Are 4K TV's of consequence to a still photographer?

Discussion in 'Digital Darkroom' started by fast_primes, Dec 20, 2014.

  1. I'm in the market for a photography oriented computer monitor (as in decent specs) to also serve as a TV (HDMI input). Should 4K TVs come under consideration? What about such things as IPS, calibration, gamut, etc.? Budget is $400 max.
     
  2. 4K monitors, not TVs, are still much more than your budget, but the prices are coming down rapidly.
    I was told by a person who is using a 4K TV as a monitor, that's it's not supposed to be as durable, maybe, but he's using it anyhow. I've heard that the TVs are not as responsive?
    I'm still waiting and using a 2560x1440 in the meantime.
     
  3. The new iMac is available with a 4K monitor. A 4K TV might be good for viewing, but can't be calibrated, nor conform to the usual color space conventions.
    4K is cutting edge when you record video at 60 fps, but as a still, it's only 8 MP.
     
  4. $400 max, that resolution isn't going to happen, and certainly not for a panel with sufficient quality for photographic work; for that price, look for a 24 inch 16:10 IPS monitor, then you can get something of really decent quality.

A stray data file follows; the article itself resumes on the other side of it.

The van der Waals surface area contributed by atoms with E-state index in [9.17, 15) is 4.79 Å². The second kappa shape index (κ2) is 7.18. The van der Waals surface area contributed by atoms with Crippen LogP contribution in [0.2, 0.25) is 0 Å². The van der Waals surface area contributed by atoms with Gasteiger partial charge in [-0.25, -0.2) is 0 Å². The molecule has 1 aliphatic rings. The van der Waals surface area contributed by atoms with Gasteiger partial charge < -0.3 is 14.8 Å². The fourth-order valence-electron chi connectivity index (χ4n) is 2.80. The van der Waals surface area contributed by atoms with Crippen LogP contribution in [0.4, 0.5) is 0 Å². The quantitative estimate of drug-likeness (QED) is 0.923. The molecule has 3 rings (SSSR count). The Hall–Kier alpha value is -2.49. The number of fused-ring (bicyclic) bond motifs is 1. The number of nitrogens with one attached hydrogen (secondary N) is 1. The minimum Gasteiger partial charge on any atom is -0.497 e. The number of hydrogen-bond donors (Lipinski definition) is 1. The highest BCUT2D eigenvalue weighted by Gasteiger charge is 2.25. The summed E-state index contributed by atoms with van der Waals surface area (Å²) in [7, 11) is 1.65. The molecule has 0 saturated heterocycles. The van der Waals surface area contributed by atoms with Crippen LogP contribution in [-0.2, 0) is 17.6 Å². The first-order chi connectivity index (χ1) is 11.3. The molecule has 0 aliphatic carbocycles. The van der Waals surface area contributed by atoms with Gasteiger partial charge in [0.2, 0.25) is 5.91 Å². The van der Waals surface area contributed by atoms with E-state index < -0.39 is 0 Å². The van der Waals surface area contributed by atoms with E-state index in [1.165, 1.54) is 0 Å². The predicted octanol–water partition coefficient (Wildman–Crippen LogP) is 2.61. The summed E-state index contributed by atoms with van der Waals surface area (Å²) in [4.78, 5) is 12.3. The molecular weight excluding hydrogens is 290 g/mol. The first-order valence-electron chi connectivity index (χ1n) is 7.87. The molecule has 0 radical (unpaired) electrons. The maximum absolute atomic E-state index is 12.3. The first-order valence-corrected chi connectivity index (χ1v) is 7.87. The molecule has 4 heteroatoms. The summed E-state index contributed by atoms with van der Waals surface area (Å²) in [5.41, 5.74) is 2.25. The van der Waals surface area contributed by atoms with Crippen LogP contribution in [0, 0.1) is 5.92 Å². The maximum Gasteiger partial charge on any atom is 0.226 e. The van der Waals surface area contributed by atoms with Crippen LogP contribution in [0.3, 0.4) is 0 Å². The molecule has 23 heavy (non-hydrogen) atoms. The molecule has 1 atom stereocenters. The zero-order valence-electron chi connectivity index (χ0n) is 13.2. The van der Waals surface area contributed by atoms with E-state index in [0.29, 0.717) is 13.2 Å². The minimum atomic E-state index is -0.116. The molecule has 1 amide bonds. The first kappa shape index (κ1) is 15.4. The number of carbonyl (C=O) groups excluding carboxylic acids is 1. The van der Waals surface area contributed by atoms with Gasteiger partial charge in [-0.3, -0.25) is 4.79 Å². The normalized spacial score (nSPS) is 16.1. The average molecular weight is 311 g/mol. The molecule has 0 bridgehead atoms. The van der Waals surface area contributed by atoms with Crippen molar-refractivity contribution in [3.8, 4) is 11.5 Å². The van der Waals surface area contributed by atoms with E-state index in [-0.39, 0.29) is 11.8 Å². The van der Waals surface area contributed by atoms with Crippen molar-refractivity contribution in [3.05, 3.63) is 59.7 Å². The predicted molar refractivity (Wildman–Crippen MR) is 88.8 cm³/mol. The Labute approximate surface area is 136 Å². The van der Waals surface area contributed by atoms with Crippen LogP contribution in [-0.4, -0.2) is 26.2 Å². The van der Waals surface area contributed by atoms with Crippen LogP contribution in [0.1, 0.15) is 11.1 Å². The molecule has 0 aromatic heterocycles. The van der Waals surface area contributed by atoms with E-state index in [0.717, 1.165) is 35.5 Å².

5. Save on and get a 4K monitor when you can. I am quite happy with my Samsung. (currently 410 Euro & more around here)
    Disclaimer: I don't have the toys to attempt calibrating monitors. I am aware that I should probably bite the bullet and get an additional Eizo on sale out for critical color tweaking work. But all that aside: The viewing pleasure on a high res screen is unbeatable. Its nice to be able to see all these megapixels on a screen and considering my job triggered desinterest in printing my own stuff for myself, its all I want to do (on my own).
    I don't watch TV, so I don't know what it takes to display it on a computer screen, but still the 27" 4k monitors appear cheaper than 4K TVs.
    I agree with Edward that all your camera's pixels would be even nicer to have on a monitor but I took what I could get & don't regret yet. - For pixel peeping they might be a bit too cramped (for my eyes at least)
     
  6. The new iMac is available with a 4K monitor. A 4K TV might be good for viewing, but can't be calibrated, nor conform to the usual color space conventions.​
    There are ways to calibrate an high-def TV (sorta), so I assume it can be done for a 4k TV as well. It's not nearly as precise as what we photographers think of as calibration, but I calibrated my TV and the picture looks better. Basically, you play a DVD and adjust the TV settings. Like I said, not nearly as precise as using a Colormunki or Spyder, but better than nothing.
     
  7. I calibrate my downstairs computer monitor/TV with my Colorvision Spyder just like I do with my upstairs computer monitor.
    What is it about the 4K monitors/TVs that won't allow them to be calibrated in this manner?
     
  8. EricM

    EricM Planet Eric

    I think the new iMac is 5K? This is so one can edit 4K video and still have room on the sides for editing tools